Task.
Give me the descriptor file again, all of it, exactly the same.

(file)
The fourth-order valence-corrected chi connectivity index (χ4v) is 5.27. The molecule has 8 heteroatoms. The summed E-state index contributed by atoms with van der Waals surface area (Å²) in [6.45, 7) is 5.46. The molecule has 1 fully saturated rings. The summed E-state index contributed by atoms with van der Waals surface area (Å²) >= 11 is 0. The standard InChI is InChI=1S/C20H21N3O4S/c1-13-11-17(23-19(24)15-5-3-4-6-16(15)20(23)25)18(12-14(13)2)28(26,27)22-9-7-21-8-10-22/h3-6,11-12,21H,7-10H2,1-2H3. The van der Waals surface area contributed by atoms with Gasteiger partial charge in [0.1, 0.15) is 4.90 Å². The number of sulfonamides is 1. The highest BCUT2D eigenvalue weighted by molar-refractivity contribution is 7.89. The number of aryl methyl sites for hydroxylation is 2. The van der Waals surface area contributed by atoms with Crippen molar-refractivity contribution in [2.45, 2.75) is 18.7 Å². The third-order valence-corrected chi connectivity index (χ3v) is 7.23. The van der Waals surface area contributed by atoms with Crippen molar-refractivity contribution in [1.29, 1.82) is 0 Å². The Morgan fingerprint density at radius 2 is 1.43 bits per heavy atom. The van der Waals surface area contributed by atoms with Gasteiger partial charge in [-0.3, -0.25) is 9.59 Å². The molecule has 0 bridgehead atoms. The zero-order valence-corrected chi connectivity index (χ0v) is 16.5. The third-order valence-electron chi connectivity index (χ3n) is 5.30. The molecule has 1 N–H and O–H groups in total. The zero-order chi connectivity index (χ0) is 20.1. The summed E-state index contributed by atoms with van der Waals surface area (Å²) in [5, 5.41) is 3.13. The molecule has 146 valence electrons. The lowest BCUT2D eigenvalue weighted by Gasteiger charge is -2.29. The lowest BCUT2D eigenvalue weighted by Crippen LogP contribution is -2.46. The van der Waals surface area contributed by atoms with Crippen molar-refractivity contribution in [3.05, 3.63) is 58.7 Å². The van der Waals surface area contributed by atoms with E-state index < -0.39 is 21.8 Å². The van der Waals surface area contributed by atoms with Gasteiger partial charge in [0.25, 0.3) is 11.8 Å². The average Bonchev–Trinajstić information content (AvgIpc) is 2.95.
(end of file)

The fourth-order valence-corrected chi connectivity index (χ4v) is 5.27. The molecule has 8 heteroatoms. The summed E-state index contributed by atoms with van der Waals surface area (Å²) in [6.45, 7) is 5.46. The molecule has 1 fully saturated rings. The summed E-state index contributed by atoms with van der Waals surface area (Å²) >= 11 is 0. The standard InChI is InChI=1S/C20H21N3O4S/c1-13-11-17(23-19(24)15-5-3-4-6-16(15)20(23)25)18(12-14(13)2)28(26,27)22-9-7-21-8-10-22/h3-6,11-12,21H,7-10H2,1-2H3. The van der Waals surface area contributed by atoms with Gasteiger partial charge in [0.1, 0.15) is 4.90 Å². The number of sulfonamides is 1. The highest BCUT2D eigenvalue weighted by molar-refractivity contribution is 7.89. The number of aryl methyl sites for hydroxylation is 2. The van der Waals surface area contributed by atoms with Crippen molar-refractivity contribution in [2.45, 2.75) is 18.7 Å². The third-order valence-corrected chi connectivity index (χ3v) is 7.23. The van der Waals surface area contributed by atoms with Crippen molar-refractivity contribution in [1.29, 1.82) is 0 Å². The Morgan fingerprint density at radius 2 is 1.43 bits per heavy atom. The van der Waals surface area contributed by atoms with Gasteiger partial charge in [-0.3, -0.25) is 9.59 Å². The molecule has 0 bridgehead atoms. The zero-order valence-corrected chi connectivity index (χ0v) is 16.5. The third-order valence-electron chi connectivity index (χ3n) is 5.30. The molecule has 1 N–H and O–H groups in total. The zero-order chi connectivity index (χ0) is 20.1. The summed E-state index contributed by atoms with van der Waals surface area (Å²) in [5, 5.41) is 3.13. The molecule has 146 valence electrons. The lowest BCUT2D eigenvalue weighted by Gasteiger charge is -2.29. The lowest BCUT2D eigenvalue weighted by Crippen LogP contribution is -2.46. The van der Waals surface area contributed by atoms with Crippen molar-refractivity contribution in [3.05, 3.63) is 58.7 Å². The van der Waals surface area contributed by atoms with E-state index < -0.39 is 21.8 Å². The van der Waals surface area contributed by atoms with Gasteiger partial charge in [0.25, 0.3) is 11.8 Å². The average Bonchev–Trinajstić information content (AvgIpc) is 2.95.